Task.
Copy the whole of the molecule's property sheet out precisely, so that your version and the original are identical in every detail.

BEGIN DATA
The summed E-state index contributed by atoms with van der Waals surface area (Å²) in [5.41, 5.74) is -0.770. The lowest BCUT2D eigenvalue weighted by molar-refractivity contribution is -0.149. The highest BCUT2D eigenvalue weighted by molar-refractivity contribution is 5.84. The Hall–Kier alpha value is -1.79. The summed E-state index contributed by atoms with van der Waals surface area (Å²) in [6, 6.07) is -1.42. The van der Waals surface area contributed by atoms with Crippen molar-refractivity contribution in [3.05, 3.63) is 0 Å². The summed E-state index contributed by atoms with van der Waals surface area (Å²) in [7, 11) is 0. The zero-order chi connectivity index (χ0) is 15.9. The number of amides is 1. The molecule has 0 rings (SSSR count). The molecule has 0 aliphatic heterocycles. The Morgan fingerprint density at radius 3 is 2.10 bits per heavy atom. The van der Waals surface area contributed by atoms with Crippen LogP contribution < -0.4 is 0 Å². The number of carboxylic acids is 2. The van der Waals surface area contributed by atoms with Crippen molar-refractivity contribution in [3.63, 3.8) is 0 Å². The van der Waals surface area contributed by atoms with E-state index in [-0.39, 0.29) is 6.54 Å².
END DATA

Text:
The summed E-state index contributed by atoms with van der Waals surface area (Å²) in [5.41, 5.74) is -0.770. The lowest BCUT2D eigenvalue weighted by molar-refractivity contribution is -0.149. The highest BCUT2D eigenvalue weighted by molar-refractivity contribution is 5.84. The Hall–Kier alpha value is -1.79. The summed E-state index contributed by atoms with van der Waals surface area (Å²) in [6, 6.07) is -1.42. The van der Waals surface area contributed by atoms with Crippen molar-refractivity contribution in [3.05, 3.63) is 0 Å². The summed E-state index contributed by atoms with van der Waals surface area (Å²) in [7, 11) is 0. The zero-order chi connectivity index (χ0) is 15.9. The number of amides is 1. The molecule has 0 rings (SSSR count). The molecule has 0 aliphatic heterocycles. The Morgan fingerprint density at radius 3 is 2.10 bits per heavy atom. The van der Waals surface area contributed by atoms with Crippen LogP contribution < -0.4 is 0 Å². The number of carboxylic acids is 2. The van der Waals surface area contributed by atoms with Crippen molar-refractivity contribution in [3.63, 3.8) is 0 Å². The van der Waals surface area contributed by atoms with E-state index in [-0.39, 0.29) is 6.54 Å².